Anonymous said...

The thing is that there are already games on the market that feature precomputed AO/SSAO/SSDO and some kind of first bounce approximation.

Sam Lapere (Ray Tracey) said...

True, but precomputed AO will look incorrect when it's directly lit and real-time raytraced AO on dynamic objects looks tons better than SSAO or SSDO, and it's not limited to screen space, so it will always look correct. You can also scale the quality of raytraced AO by simply changing the AO ray length. The first bounce GI approximation in games is in many cases a very rough approximation (like LPV) and limited to mostly diffuse materials. In Brigade you can have materials on the whole spectrum from perfectly diffuse over glossy to perfectly specular (+ all combinations of these). The raytraced AO with first bounce color bleeding will make the image complete, with no precomputation needed at all.

Anonymous said...

Amazing work Sam! I'm starting to believe you can get a noise free image and have it render at 30-60 fps. Obviously there is still some noise in the video but its TONS better than before, you guys just need to push it abit further :)

Anonymous said...

If you like to do that you can disable precomputed AO in lit areas computationally really cheap in screen space. SSDO is in a way even superior to rt-AO in that it kinda considers the first light bounce (there will be artifacts but less than with SSAO).
The LPV approach can be extended to glossy bounces, and even puddles and similar things can be rendered plausibly by Cryengine 3 in a screen space raytracing approach.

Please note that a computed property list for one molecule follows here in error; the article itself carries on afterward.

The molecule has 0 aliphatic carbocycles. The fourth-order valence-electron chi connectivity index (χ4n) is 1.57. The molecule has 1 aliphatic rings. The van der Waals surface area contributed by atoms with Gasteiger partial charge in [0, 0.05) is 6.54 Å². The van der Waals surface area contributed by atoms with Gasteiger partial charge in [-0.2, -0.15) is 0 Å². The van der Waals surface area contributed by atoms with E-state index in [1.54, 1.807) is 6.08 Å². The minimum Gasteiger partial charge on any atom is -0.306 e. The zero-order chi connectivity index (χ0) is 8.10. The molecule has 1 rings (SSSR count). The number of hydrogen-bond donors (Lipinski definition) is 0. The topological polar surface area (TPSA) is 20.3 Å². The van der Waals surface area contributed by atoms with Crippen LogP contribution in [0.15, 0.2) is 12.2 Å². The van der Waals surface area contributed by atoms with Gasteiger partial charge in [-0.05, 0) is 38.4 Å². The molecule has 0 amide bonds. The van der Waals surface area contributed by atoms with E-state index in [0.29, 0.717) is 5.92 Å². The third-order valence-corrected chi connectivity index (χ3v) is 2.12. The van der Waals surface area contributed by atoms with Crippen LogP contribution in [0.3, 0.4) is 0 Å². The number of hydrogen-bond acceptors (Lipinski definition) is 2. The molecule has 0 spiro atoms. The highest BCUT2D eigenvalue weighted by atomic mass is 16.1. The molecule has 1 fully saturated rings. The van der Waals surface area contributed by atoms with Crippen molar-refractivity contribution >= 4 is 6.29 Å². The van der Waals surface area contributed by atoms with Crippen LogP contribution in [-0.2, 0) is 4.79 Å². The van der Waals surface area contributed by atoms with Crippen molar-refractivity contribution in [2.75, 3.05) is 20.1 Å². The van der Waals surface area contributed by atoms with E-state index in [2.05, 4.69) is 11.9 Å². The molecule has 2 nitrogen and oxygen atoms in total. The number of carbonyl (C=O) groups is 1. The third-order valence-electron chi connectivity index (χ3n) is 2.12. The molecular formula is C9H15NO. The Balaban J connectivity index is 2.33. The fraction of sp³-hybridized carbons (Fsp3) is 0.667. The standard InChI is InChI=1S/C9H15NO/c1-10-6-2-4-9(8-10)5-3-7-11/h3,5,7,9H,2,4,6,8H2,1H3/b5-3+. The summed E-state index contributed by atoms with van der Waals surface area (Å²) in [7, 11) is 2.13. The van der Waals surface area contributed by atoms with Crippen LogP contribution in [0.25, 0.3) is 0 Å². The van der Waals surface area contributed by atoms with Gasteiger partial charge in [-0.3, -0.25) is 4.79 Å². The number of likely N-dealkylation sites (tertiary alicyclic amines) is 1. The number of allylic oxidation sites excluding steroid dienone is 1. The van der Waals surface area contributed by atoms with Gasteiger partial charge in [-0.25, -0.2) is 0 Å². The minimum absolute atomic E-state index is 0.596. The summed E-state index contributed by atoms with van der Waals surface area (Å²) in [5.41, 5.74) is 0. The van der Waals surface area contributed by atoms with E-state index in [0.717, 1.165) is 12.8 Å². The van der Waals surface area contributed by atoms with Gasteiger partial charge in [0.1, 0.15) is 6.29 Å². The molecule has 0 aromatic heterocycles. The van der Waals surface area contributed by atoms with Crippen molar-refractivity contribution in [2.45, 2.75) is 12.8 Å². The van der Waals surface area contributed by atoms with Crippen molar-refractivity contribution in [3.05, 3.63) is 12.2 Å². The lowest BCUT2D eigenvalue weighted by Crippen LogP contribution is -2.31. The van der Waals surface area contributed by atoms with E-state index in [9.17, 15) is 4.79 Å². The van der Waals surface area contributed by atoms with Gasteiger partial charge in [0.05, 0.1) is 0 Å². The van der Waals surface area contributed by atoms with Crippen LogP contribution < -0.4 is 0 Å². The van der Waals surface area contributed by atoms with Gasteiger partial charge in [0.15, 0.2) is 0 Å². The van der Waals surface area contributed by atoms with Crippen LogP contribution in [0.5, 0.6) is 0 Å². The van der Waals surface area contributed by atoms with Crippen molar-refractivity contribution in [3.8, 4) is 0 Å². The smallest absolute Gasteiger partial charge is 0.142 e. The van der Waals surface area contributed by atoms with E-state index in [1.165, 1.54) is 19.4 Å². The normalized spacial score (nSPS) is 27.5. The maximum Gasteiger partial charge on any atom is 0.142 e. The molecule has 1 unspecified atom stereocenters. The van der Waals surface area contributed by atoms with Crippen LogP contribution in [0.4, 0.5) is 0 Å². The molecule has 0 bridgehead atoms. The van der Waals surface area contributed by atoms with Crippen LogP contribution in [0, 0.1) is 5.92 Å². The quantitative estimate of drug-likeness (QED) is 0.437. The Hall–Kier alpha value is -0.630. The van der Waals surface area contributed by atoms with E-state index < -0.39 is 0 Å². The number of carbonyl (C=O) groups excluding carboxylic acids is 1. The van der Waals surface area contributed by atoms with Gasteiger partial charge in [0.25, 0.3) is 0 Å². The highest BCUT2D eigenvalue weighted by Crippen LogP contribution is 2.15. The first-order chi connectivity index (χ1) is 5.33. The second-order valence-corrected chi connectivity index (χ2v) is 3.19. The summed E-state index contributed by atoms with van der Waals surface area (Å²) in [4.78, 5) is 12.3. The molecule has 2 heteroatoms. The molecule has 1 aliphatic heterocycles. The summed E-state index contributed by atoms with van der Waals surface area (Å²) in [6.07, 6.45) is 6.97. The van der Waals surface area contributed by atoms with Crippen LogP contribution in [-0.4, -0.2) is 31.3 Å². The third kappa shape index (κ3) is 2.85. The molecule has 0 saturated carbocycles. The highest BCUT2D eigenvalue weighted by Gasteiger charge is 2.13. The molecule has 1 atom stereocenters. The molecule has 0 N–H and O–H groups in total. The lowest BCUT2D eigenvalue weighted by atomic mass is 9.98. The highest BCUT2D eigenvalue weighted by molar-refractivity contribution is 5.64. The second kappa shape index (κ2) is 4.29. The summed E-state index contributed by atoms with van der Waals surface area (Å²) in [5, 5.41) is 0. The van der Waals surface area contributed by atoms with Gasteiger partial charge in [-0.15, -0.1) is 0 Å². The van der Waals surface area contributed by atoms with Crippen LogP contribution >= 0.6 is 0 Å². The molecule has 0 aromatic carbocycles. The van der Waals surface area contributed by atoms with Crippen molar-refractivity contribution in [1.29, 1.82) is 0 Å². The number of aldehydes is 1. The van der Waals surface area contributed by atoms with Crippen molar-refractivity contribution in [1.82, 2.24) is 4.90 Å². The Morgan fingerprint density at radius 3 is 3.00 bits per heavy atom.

I really don't think it's a good idea to do AO + first bounce if you can do full blown PT. Because most of the noise comes from the first bounce anyway. I don't think that this (sometimes pretty crude) approximation is justifiable when shooting for photorealism even if you get a major speed bump.

Anonymous said...

I'd like to add that I consider this mode a really nice addition to the engine, but I'd be really sad if you abandoned realtime pathtracing in favour of this approximation :(

MrPapillon said...

The adaptive manifolds stuff could be very interesting in case of non-realistic scenes with path tracers. Like cartoonish or minimalism.

Sam Lapere (Ray Tracey) said...

Anonymous:

>>If you like to do that you can disable precomputed AO in lit areas computationally really cheap in screen space. SSDO is in a way even superior to rt-AO in that it kinda considers the first light bounce (there will be artifacts but less than with SSAO).